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Retired publishing executive ecstatic with the idea of spending most of his time on the coast of Maine

Sunday, January 30, 2011

The Great (and no-so-great) North Woods

I'm not a particularly political person, but Paul LePage is well on his way to making me one. A few days after attending an environmental forum (at which he claimed to believe in science, that science would be his guide), the Governor released a long list of environmental regulations he wants modified or even eliminated. That's bad enough, but also on the list was the astonishing proposal to open 30% of the Great North Woods to development. That's 3 million acres (15 times the size of Baxter State Park) of potential strip malls and second homes and resorts and subdivisions.

I shouldn't be astonished at the bias - this is from the man who is holding 25 Red Tape Audit business forums around the state and 1 environmental one. I'm astonished at the crudeness of the math:
  • In a state having trouble attracting business at all, how in the world will LePage fill 3 million acres?
  • How did he determine that 30% is the right number? By adding up the holdings of his business friends?
  • Why not just propose the whole 10 million acres of unorganized territories open?
  • Who gets to develop those acres?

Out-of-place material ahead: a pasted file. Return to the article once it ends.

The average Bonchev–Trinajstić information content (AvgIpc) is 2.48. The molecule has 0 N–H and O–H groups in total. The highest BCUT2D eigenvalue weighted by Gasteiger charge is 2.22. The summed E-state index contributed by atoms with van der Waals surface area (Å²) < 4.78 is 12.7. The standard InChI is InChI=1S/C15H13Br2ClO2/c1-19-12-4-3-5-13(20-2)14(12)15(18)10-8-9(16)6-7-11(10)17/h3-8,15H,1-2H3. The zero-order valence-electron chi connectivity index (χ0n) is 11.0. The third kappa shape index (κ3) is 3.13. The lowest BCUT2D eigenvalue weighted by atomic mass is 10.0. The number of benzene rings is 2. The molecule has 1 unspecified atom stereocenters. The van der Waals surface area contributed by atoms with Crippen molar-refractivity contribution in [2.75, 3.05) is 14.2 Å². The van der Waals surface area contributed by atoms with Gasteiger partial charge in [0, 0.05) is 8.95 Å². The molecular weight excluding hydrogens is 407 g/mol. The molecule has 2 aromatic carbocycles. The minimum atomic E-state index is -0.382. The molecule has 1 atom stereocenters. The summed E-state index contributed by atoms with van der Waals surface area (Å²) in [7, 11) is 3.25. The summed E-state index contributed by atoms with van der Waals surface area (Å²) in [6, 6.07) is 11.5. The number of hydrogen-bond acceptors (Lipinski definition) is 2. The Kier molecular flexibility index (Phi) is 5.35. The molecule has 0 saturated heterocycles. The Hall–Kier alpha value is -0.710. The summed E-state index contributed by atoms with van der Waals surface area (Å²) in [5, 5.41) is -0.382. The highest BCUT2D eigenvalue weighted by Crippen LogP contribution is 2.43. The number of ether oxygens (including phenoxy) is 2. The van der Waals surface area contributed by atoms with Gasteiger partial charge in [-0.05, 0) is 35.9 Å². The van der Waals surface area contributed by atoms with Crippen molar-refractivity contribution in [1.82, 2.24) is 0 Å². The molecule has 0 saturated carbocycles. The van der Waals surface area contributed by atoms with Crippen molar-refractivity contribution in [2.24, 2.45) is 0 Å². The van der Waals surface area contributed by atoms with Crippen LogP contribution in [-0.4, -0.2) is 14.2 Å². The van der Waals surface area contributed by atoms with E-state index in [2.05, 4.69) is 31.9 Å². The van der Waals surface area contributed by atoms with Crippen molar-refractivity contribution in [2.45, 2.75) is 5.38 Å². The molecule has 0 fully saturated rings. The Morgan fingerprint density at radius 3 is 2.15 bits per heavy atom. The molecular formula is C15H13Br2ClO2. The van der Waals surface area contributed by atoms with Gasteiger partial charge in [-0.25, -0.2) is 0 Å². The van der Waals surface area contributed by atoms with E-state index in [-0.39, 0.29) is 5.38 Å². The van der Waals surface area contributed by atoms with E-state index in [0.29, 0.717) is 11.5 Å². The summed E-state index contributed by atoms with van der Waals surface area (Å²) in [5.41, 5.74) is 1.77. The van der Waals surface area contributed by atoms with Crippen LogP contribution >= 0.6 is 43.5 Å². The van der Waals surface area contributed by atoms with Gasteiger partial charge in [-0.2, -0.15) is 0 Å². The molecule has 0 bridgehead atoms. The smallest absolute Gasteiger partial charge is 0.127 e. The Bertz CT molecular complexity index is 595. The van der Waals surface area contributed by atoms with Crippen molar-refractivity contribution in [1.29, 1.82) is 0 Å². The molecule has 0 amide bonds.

• Which acres will be developed?
  • Will there be a good old-fashioned land rush, with Paul LePage as sheriff?
The proposal makes no sense, of course. It's meant simply to be an assault, a cynical political statement made for publicity, a way to undercut or eliminate the Land Use Regulatory Commission. Let's hope it turns out to be as unsuccessful as it is mendacious.

This week also saw the announcement that John Malone, of Liberty Media (cable TV) fame and wealth, is buying 980,000 acres of Maine forestland. Perhaps there is a connection, for Mr. Malone says he will continue the land's use for lumbering and recreation, i.e., not development, although he has said nothing about conservation or preservation.

With these two announcements we truly are retreating several hundred years back in Maine's history, into the era of legislative land grabs (c.f., the British, the Commonwealth of Massachusetts), and rich men founding kingdoms (c.f., the Binghams, the Pingrees) in the 17th and 18th centuries. And if we are not careful and watchful, we'll also get another devastation of woods and lakes and rivers ala the 19th and 20th centuries. If only the Republicans would remember that their party was founded by high-minded statesmen like Abraham Lincoln and William Seward, not low-minded businessmen like George Bush and Paul LePage.

Tuesday, January 25, 2011